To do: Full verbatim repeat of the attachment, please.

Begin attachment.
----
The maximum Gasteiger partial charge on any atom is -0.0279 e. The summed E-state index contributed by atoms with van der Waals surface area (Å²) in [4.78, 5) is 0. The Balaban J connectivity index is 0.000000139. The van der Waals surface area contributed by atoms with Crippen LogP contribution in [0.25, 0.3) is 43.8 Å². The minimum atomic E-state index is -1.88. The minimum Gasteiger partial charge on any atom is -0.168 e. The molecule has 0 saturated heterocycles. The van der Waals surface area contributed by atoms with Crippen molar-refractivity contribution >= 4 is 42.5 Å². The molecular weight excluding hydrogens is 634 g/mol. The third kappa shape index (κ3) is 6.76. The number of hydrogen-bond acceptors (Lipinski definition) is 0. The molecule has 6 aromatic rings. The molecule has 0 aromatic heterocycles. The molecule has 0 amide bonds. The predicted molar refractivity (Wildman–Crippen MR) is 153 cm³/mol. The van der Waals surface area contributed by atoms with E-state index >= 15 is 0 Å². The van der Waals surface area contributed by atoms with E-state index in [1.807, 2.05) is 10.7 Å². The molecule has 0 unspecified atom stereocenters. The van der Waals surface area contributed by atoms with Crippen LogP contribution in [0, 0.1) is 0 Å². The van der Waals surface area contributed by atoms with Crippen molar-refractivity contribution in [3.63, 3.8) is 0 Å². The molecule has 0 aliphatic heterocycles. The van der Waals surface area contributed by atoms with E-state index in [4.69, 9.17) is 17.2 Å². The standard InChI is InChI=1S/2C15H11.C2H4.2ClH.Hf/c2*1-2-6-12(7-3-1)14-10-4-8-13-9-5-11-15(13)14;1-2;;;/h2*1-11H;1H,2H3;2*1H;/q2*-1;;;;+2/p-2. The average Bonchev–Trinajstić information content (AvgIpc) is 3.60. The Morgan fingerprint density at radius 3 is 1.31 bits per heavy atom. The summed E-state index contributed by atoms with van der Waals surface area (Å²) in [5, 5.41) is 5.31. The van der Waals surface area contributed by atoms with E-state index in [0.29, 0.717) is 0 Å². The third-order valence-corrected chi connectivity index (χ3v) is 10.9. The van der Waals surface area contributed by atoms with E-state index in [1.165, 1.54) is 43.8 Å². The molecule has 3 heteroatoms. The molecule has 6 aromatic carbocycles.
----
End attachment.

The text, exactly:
The maximum Gasteiger partial charge on any atom is -0.0279 e. The summed E-state index contributed by atoms with van der Waals surface area (Å²) in [4.78, 5) is 0. The Balaban J connectivity index is 0.000000139. The van der Waals surface area contributed by atoms with Crippen LogP contribution in [0.25, 0.3) is 43.8 Å². The minimum atomic E-state index is -1.88. The minimum Gasteiger partial charge on any atom is -0.168 e. The molecule has 0 saturated heterocycles. The van der Waals surface area contributed by atoms with Crippen molar-refractivity contribution >= 4 is 42.5 Å². The molecular weight excluding hydrogens is 634 g/mol. The third kappa shape index (κ3) is 6.76. The number of hydrogen-bond acceptors (Lipinski definition) is 0. The molecule has 6 aromatic rings. The molecule has 0 aromatic heterocycles. The molecule has 0 amide bonds. The predicted molar refractivity (Wildman–Crippen MR) is 153 cm³/mol. The van der Waals surface area contributed by atoms with E-state index >= 15 is 0 Å². The van der Waals surface area contributed by atoms with E-state index in [1.807, 2.05) is 10.7 Å². The molecule has 0 unspecified atom stereocenters. The van der Waals surface area contributed by atoms with Crippen LogP contribution in [0, 0.1) is 0 Å². The van der Waals surface area contributed by atoms with Crippen molar-refractivity contribution in [3.63, 3.8) is 0 Å². The molecule has 0 aliphatic heterocycles. The van der Waals surface area contributed by atoms with E-state index in [4.69, 9.17) is 17.2 Å². The standard InChI is InChI=1S/2C15H11.C2H4.2ClH.Hf/c2*1-2-6-12(7-3-1)14-10-4-8-13-9-5-11-15(13)14;1-2;;;/h2*1-11H;1H,2H3;2*1H;/q2*-1;;;;+2/p-2. The average Bonchev–Trinajstić information content (AvgIpc) is 3.60. The Morgan fingerprint density at radius 3 is 1.31 bits per heavy atom. The summed E-state index contributed by atoms with van der Waals surface area (Å²) in [5, 5.41) is 5.31. The van der Waals surface area contributed by atoms with E-state index in [0.29, 0.717) is 0 Å². The third-order valence-corrected chi connectivity index (χ3v) is 10.9. The van der Waals surface area contributed by atoms with E-state index in [1.165, 1.54) is 43.8 Å². The molecule has 3 heteroatoms. The molecule has 6 aromatic carbocycles.